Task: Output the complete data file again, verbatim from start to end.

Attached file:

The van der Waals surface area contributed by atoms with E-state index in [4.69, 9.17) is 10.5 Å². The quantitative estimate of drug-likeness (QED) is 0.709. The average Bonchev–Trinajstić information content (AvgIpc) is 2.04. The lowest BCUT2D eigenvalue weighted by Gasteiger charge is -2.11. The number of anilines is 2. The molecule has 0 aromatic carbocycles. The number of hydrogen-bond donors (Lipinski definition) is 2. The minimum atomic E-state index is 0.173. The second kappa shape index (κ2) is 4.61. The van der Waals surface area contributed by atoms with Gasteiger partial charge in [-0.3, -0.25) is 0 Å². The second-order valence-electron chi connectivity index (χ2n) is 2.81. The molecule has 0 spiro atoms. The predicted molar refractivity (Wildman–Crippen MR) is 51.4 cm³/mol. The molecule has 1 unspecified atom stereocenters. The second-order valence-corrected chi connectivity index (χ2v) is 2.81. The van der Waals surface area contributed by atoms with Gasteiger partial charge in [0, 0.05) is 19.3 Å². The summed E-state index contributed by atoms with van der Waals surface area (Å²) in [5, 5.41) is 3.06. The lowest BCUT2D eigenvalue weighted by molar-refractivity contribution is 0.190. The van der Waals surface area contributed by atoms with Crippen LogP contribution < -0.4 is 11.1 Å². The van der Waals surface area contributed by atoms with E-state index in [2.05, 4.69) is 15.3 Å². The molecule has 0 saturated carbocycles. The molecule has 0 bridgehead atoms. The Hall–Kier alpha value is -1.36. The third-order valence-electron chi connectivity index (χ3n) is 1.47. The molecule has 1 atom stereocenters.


The van der Waals surface area contributed by atoms with E-state index in [4.69, 9.17) is 10.5 Å². The quantitative estimate of drug-likeness (QED) is 0.709. The average Bonchev–Trinajstić information content (AvgIpc) is 2.04. The lowest BCUT2D eigenvalue weighted by Gasteiger charge is -2.11. The number of anilines is 2. The molecule has 0 aromatic carbocycles. The number of hydrogen-bond donors (Lipinski definition) is 2. The minimum atomic E-state index is 0.173. The second kappa shape index (κ2) is 4.61. The van der Waals surface area contributed by atoms with Gasteiger partial charge in [-0.3, -0.25) is 0 Å². The second-order valence-electron chi connectivity index (χ2n) is 2.81. The molecule has 0 spiro atoms. The predicted molar refractivity (Wildman–Crippen MR) is 51.4 cm³/mol. The molecule has 1 unspecified atom stereocenters. The second-order valence-corrected chi connectivity index (χ2v) is 2.81. The van der Waals surface area contributed by atoms with Gasteiger partial charge in [0, 0.05) is 19.3 Å². The summed E-state index contributed by atoms with van der Waals surface area (Å²) in [5, 5.41) is 3.06. The lowest BCUT2D eigenvalue weighted by molar-refractivity contribution is 0.190. The van der Waals surface area contributed by atoms with Crippen LogP contribution < -0.4 is 11.1 Å². The van der Waals surface area contributed by atoms with E-state index in [2.05, 4.69) is 15.3 Å². The molecule has 0 saturated carbocycles. The molecule has 0 bridgehead atoms. The Hall–Kier alpha value is -1.36. The third-order valence-electron chi connectivity index (χ3n) is 1.47. The molecule has 1 atom stereocenters.